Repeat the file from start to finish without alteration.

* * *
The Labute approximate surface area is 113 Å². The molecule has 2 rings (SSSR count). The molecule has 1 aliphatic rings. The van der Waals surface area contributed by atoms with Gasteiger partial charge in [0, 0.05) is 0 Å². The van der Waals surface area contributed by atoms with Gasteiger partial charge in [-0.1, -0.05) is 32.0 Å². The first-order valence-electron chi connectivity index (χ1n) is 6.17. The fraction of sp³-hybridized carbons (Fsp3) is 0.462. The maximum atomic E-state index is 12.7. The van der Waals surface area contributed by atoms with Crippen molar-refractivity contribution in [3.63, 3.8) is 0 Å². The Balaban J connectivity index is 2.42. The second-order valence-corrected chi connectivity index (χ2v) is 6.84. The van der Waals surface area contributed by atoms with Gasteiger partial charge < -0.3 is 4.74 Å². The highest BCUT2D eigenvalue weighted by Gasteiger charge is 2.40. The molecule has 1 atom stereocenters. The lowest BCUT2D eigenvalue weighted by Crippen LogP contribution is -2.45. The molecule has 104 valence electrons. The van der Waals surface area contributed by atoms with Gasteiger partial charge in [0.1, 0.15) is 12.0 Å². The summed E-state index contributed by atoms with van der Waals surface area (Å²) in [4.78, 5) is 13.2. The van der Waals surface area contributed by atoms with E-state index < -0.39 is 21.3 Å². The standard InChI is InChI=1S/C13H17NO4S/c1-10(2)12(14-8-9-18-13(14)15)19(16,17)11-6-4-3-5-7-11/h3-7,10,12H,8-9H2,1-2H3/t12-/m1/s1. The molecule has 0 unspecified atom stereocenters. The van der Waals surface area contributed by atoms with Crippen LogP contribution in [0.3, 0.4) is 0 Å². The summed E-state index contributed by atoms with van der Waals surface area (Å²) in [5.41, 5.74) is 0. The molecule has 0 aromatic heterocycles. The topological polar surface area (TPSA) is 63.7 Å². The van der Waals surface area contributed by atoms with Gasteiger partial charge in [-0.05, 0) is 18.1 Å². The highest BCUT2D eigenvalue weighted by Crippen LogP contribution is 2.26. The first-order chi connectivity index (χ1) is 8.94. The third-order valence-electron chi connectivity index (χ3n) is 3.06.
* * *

The Labute approximate surface area is 113 Å². The molecule has 2 rings (SSSR count). The molecule has 1 aliphatic rings. The van der Waals surface area contributed by atoms with Gasteiger partial charge in [0, 0.05) is 0 Å². The van der Waals surface area contributed by atoms with Gasteiger partial charge in [-0.1, -0.05) is 32.0 Å². The first-order valence-electron chi connectivity index (χ1n) is 6.17. The fraction of sp³-hybridized carbons (Fsp3) is 0.462. The maximum atomic E-state index is 12.7. The van der Waals surface area contributed by atoms with Crippen molar-refractivity contribution in [3.63, 3.8) is 0 Å². The Balaban J connectivity index is 2.42. The second-order valence-corrected chi connectivity index (χ2v) is 6.84. The van der Waals surface area contributed by atoms with Gasteiger partial charge < -0.3 is 4.74 Å². The highest BCUT2D eigenvalue weighted by Gasteiger charge is 2.40. The molecule has 1 atom stereocenters. The lowest BCUT2D eigenvalue weighted by Crippen LogP contribution is -2.45. The molecule has 104 valence electrons. The van der Waals surface area contributed by atoms with Gasteiger partial charge in [0.1, 0.15) is 12.0 Å². The summed E-state index contributed by atoms with van der Waals surface area (Å²) in [4.78, 5) is 13.2. The van der Waals surface area contributed by atoms with E-state index < -0.39 is 21.3 Å². The standard InChI is InChI=1S/C13H17NO4S/c1-10(2)12(14-8-9-18-13(14)15)19(16,17)11-6-4-3-5-7-11/h3-7,10,12H,8-9H2,1-2H3/t12-/m1/s1. The molecule has 0 unspecified atom stereocenters. The van der Waals surface area contributed by atoms with Crippen LogP contribution in [0.3, 0.4) is 0 Å². The summed E-state index contributed by atoms with van der Waals surface area (Å²) in [5.41, 5.74) is 0. The molecule has 0 aromatic heterocycles. The topological polar surface area (TPSA) is 63.7 Å². The van der Waals surface area contributed by atoms with Gasteiger partial charge in [-0.05, 0) is 18.1 Å². The highest BCUT2D eigenvalue weighted by Crippen LogP contribution is 2.26. The first-order chi connectivity index (χ1) is 8.94. The third-order valence-electron chi connectivity index (χ3n) is 3.06.